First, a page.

When regulations for public protection from industrial air pollution were first drafted, they were concerned with acute exposure to irritant chemicals. The method was to observe clinical effects, such as acute respiratory distress, referral rates to hospital, prescription rates for various medicines as indices of the sensitivity of local receptors to a number of measured levels of known irritant pollutants.


Initially this approach was applied to coal-based products of combustion, mainly with respect to the oxides of sulphur. With the passage of time and the increasing use of oil products and various combustion processes, the emphasis has moved to consider the oxides of nitrogen and ozone, as well as sulphur oxides. The above-mentioned irritants have the common properties that they are transient in the environment and do not accumulate in the body. As the ambient level in the environment rises and falls so the levels in the bodies of those exposed mirrors these movements.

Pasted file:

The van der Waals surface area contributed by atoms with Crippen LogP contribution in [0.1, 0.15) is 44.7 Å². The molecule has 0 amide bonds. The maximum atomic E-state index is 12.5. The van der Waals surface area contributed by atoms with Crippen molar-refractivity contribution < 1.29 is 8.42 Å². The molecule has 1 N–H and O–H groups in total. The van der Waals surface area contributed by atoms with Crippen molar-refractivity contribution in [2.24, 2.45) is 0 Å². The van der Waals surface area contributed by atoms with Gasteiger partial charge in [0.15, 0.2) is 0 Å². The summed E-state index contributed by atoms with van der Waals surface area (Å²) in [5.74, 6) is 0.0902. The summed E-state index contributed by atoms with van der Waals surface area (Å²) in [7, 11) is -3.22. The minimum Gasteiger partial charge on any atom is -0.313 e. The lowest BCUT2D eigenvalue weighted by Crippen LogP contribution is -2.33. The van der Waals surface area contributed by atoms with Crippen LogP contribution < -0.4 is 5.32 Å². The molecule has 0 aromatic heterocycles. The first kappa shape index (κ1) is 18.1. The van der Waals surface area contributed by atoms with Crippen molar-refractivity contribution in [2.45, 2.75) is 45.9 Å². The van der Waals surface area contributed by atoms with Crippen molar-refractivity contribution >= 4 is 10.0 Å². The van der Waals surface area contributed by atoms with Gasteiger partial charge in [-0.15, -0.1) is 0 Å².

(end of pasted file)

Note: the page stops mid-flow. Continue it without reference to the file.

The following is an extract from ‘The Great U-Turn’ by Edward Goldsmith, Green Books, Ford House, Hartland, Bideford, Devon, UK.


Why Man-made Chemicals must be regarded as guilty until proven innocent